Apr 13, 2012; Atlanta, GA, USA; A general view of the Opening Weekend logo prior to the Atlanta Braves game against the Milwaukee Brewers at Turner Field. Mandatory Credit: Paul Abell-USA TODAY Sports

2014 Braves Second Baseman Tommy La Stella

The Braves are purportedly planning on shopping longtime starting second baseman Dan Uggla this offseason, and according to Joe Frisaro of MLB.com, they’ll move him if they can find a suitor who will take on six of the 26 million dollars left on Uggla’s contract. Despite his struggles over the last couple of seasons, a second baseman with Uggla’s power has the potential to be a major bargain at three million per year, meaning he’ll like be moved. With no viable candidate on the major league roster, infield prospect Tommy La Stella is the heir apparent.

Whereas some guys earn their prospect status just based on projectable tools, La Stella earned his through gaudy statistics and a thorough thrashing of the minor leagues. The 24 year old second baseman garnered a promotion to Double-A after just seven games, thanks to a .550/.690/.750 batting line in High-A.  Then he tore up Double-A hitting .344/.422/.473 with 21 doubles and more walks than strikeouts in 81 games. Although not a scout’s dream, he has a line drive swing, a good eye at the plate and a decent glove at second, making him a legitimate option at second for any big league club.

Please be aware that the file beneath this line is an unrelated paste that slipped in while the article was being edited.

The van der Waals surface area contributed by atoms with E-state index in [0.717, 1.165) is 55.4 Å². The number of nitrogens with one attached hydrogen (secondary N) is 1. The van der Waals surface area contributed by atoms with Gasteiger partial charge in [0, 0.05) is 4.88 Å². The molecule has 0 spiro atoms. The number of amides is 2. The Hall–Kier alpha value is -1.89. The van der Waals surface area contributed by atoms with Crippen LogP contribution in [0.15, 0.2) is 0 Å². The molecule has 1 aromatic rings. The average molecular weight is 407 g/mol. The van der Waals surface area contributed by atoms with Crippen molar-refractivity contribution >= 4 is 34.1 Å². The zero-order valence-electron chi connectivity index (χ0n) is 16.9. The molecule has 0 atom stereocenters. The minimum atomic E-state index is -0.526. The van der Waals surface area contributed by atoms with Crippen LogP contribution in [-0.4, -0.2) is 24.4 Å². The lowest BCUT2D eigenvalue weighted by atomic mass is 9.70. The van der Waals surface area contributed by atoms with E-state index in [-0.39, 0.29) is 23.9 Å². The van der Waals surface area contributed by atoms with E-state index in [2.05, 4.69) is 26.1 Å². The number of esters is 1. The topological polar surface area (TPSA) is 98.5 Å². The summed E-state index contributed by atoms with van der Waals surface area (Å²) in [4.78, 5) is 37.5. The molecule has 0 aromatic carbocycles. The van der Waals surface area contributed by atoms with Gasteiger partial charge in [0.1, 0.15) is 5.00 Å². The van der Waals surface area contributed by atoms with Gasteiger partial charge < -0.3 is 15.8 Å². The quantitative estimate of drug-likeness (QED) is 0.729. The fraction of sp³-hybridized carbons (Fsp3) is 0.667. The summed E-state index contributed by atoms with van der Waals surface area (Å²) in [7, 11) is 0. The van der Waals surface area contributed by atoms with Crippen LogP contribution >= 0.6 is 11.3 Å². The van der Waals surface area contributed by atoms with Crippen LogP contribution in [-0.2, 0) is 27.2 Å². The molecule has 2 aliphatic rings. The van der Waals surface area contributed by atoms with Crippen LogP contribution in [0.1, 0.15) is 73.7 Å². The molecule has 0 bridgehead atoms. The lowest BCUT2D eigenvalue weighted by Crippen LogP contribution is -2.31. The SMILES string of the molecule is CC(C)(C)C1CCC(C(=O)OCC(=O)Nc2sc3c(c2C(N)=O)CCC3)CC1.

After missing parts of 2013 season due to injury, La Stella looked to make up for lost time and audition for a 2014 roster spot in the Arizona Fall League. His performance will certainly prompt a callback in 2014 as La Stella has done to the AFL what he did to Double-A this past spring and summer. His .500 OBP and 1.122 OPS are among the tops in the league and his 11:1 walk to strikeout ratio is far better than that of any other player in professional baseball (admittedly, this is partly due to a considerably small sample size)

Hitters like this simply don’t pop up on the middle infield and next year, he’ll join Freddie Freeman in one of the best and youngest right side of the infields in Baseball.

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